I am just real­ly curi­ous if you are aware of some peo­ple behav­ing on the side of “crazy” due to alti­tude sick­ness! I have been known to think the hotel room I was in was tilt­ed and kept insist­ing it was, with feel­ings of hav­ing to leave it — sim­i­lar to feel­ings of closto­pho­bia (sp), extreme­ly dizzy and so sick at my stom­ach I could not eat any­thing. Could not lay down — had to “try” to sleep propped up on pil­lows. End­ed up being put on a plane and sent back home! So much for my get-away!

    Thank you for your help in this mat­ter.


    1. Hi Judy:
      Since alti­tude stress is inflam­ma­tion in the vas­cu­lar sys­tem and since the inflam­ma­tion often reduces blood flow to regions of the brain — per­cep­tion & and cog­ni­tive irreg­u­lar­i­ties, includ­ing depres­sion and anx­i­ety, are pos­si­ble symp­toms.
      Mark Squibb

    • memhim on July 24, 2013 at 2:57 pm
    • Reply

    Can some­one expe­ri­ence tired­ness and fatigue a week after being in the moun­tains?

    We went to Switzer­land and were up and down the moun­tains on a dai­ly basis. Now we are back home, but I still feel very fatigued.

    Thanks in advance for your time

    1. Yes. The trav­el + alti­tude con­sti­tute a stress event. When the event push­es the body into a fatigue pat­tern, then the fatigue can per­sist until it resolves. Please see The com­bi­na­tion of effects estab­lish a “chron­ic fatigue” con­di­tion which may per­sist indef­i­nite­ly.
      Either extremeo2 or liveo2 will like­ly pull you out of it.

  1. I have had alti­tude sick­ness sev­er­al times. I have heard that one can rent oxy­gen can­is­ters to take to vis­it high alti­tudes in South Amer­i­ca. If I take the drugs that help pre­vent it and car­ry oxy­gen with me is it like­ly I can avoid alti­tude sick­ness this time?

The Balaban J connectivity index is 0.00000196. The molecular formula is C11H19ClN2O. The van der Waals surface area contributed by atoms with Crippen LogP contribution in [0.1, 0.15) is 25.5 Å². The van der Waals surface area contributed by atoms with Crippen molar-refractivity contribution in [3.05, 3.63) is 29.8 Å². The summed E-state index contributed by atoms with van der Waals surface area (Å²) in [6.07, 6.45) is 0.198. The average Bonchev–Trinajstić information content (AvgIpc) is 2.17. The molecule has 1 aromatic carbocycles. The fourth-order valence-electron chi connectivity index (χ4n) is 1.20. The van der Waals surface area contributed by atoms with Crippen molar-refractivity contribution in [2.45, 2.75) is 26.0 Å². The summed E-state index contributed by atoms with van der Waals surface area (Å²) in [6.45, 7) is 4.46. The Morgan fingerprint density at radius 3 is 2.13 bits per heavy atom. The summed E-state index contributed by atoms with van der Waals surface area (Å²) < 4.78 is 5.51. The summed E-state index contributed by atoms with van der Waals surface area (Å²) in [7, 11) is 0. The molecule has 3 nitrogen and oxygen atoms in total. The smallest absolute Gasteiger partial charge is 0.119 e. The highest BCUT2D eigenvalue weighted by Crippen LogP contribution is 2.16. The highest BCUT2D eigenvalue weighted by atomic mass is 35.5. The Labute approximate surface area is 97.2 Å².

1. As for rent­ing oxy­gen can­is­ters — this is VERY unlike­ly to resolve the prob­lem by itself. The oxy­gen can­is­ter deliv­ery sys­tems, 2–10 Liters Per Minute, lack the abil­i­ty to increase blood oxy­gen par­tial pres­sure to reverse the inflam­ma­tion that hypox­ia caus­es.

      If you want, you could rent a can­is­ter, and pack one of our LiveO2 res­pi­ra­tor assem­blies. When you get there, use the can­is­ter to fill the LiveO2 reser­voir & do LiveO2 pro­to­col under load. Since LiveO2 kit assem­bly weighs about 6 lbs, and would take up a frac­tion of a suit­case. You could rent/buy an oxy­gen can­is­ter onsite to fill it. This would let you get enough oxy­gen to reverse the inflam­ma­tion.

      Here’s a link to the LiveO2 upgrade which you can fill with either an oxy­gen can­is­ter or an oxy­gen con­cen­tra­tor.

      Here is a pro­to­col. For the high alti­tude all you need to do is dis­con­nect the oxy­gen sup­ply from the mask — since you’re in a HA envi­ron­ment.

      As for “drugs” the only drug that I’ve ever heard to have an effect is via­gra, a vasodila­tor rumored, increas­es vas­cu­lar dimen­sions enough to main­tain oxy­gen deliv­ery dur­ing high alti­tude exer­tion.